Japan, Day 6: Bullet Train Travel

Kakunodate Ryokan Sign

Kakunodate Ryokan Sign

I awoke early, at 6:15am, and I’m glad I did. I had plenty of time to stretch, dress, and walk around Kakunodate with my camera before leaving.

Low clouds hung over Kakunodate, and the air held the cool promise of autumn. I returned to the river walk and took more photos, though the diffused light did the river no justice.

Back to the hotel, where I reluctantly gathered my belongings and checked out. I told the staff that this was my first stay at a ryokan, and that it was perfect. Their faces lit up in delight, and one replied, “Please come again!” I answered that I would very much like to.

I strolled back to the Japan Rail station, and encountered a bit of trouble finding the entrance. That’s one disadvantage of these small towns: the signage is meant to blend in, not stand out. I eventually found it, sat for a few minutes, then walked out to the platform to catch the bullet train to Tokyo, whence I would go to Kyoto.

I boarded, and once on the train I checked my ticket for the second leg of my journey, and realized something. The ticket listed the train’s name, not the rail line, and the signs in Tokyo Station list rail lines (once you get to the line, signs list the next few trains). And I only had 20 minutes to make my transfer.

My heart palpitating, I checked my printed records. Bless my printed records, they listed the Tokaido line. The train is at once exciting and dull. I sat there for 4 hours just to get to Tokyo, after all. However, quiet, rural Japanese scenery flashes by all the time.

I arrived in Tokyo station and looked for the Tokaido line. I found it, entered the area, looked up…and my train wasn’t listed. Cue more heart palpitations. I exited and walked up to a JR attendant, which fortunately stand next to every turnstile. I showed her my ticket and asked, in Japanese, where the train was. She said, and suddenly all was clear, “Ah, go down that hall, on the left to the Tokaido Express.”

So. Different line. I headed there and huffed my way up the stairs to the platform, still with 12 minutes to spare. There was the sign proclaiming my train.

With an unclenching gut, I got on board. I’ll skip the description of the rude guy.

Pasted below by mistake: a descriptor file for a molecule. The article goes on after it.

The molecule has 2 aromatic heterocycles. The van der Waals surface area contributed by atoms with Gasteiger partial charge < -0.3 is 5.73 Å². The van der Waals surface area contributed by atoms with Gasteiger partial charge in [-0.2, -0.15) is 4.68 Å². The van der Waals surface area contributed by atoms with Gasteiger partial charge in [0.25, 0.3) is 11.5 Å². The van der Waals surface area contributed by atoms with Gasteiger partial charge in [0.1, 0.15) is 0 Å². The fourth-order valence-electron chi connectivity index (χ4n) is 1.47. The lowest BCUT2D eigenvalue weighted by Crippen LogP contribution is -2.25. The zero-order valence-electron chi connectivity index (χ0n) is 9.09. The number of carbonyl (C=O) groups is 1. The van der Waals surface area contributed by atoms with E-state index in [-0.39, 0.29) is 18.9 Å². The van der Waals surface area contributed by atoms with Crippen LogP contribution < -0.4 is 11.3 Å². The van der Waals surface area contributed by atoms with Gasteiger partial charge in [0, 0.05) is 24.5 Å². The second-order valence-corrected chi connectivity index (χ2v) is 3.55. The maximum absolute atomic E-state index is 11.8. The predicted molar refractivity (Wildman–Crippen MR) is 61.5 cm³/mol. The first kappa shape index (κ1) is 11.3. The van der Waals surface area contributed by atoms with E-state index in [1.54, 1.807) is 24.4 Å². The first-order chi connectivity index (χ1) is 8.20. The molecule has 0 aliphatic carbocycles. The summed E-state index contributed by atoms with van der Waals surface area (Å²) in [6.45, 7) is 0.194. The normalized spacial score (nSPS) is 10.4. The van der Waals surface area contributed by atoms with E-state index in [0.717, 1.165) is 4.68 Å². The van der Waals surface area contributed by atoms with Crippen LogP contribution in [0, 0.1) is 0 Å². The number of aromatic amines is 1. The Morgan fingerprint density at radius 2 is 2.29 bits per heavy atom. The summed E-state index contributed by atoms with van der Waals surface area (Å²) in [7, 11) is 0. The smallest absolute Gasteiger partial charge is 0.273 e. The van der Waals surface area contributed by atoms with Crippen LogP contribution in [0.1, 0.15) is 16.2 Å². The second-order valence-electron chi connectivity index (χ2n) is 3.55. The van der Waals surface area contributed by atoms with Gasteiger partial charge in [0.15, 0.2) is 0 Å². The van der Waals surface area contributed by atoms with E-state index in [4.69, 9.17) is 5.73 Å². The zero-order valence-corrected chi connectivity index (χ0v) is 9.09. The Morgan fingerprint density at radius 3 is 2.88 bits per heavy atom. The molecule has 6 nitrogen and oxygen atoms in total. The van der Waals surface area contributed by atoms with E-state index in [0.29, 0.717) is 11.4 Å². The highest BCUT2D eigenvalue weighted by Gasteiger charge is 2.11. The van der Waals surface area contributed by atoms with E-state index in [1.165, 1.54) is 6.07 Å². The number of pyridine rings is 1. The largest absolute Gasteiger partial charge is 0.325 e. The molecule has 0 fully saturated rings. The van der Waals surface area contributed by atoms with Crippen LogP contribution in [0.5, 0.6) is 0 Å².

I kept my camera on my lap, as I knew the train would pass through some beautiful Japanese countryside. I was right. More than that, after about half an hour, we passed by Mount Fuji. I whipped out my camera, and checked that off my list. Hurrah!

Mount Fuji

Mount Fuji

I arrived in Kyoto very much ready to find my hotel. I arrived to find that Kyoto Station is huge, vertically as well as horizontally. I felt like I was in a cathedral.

Fortunately, I turned a corner towards an exit, looked out the plate glass window, and saw the name of my hotel on the building across the street. Hallelujah! A short walk over, and a quick query of a local driver because the lobby looked nothing like a lobby, and I was checking in to the Hotel Vista.

My room was the first room I’d had so far that felt truly cramped. The entire room was three feet wider than the bed. The window was a Vista, all right: a vista of the fire escape.

But it was a room with a soft bed and a bathroom. I rested for a few moments, then headed back out to find Nishi-Honganji Temple.

This nicely illustrates one difficulty of Kyoto. Dozens of shrines and temples dot the city. This complicates any attempt to visit more than one; they aren’t clustered.

My printed map indiciated that one, Nishi-Honganji, was two streets away: down one street, then take a right and it was a few blocks away. I decided to prove this, by just finding the temple complex, then returning to my hotel room. I’d fully visit the following day.

To my delight, the map was right. Ten minutes after exiting my hotel, I was snapping pictures of a massive temple complex. Success!

As I walked back to my hotel, I drank in Kyoto. I really like this city. Tokyo has an Eastern US feel: busy, stressed people bustle from one hot spot to another. Kyoto feels more like the American Midwest; it’s more casual and neighborly somehow.

In any event, I had just spent 7 hours on two trains, then explored a foreign city. I needed dinner.

The ground floor of Kyoto Station contains dozens of shops, mainly for tourists who need a last-minute gift or want a traditional meal. Lots of noodles on display.

It also holds a McDonald’s, and I decided to try that out. I ordered a “Chicken Filet’O,” fries, and an iced tea. The tea was green tea, of course. I bit into the sandwich, and my eyes widened. Two reasons: one, it was all dark meat, so more flavorful than ours. Two, it was juicy. Our chicken sandwiches tend towards the dry side; this was positively dripping with juices. Delicious.

I ended up sitting for ten minutes, sipping my drink while slipping surreptitious glances at nearby patrons, willing them to get up and show me how to dispose of my trash. I didn’t see a place for trays, and two employees were wandering around cleaning, but they weren’t disposing of trays. What to do?

Finally the four tweens sitting next to me put away their Nintendo DS’s and took their trays to a hidden platform. Ah-ha! I played the responsible citizen, disposed of my trash and trays, and returned triumphant to my hotel room to get some much-needed sleep.

Tomorrow: my first full day in Kyoto!

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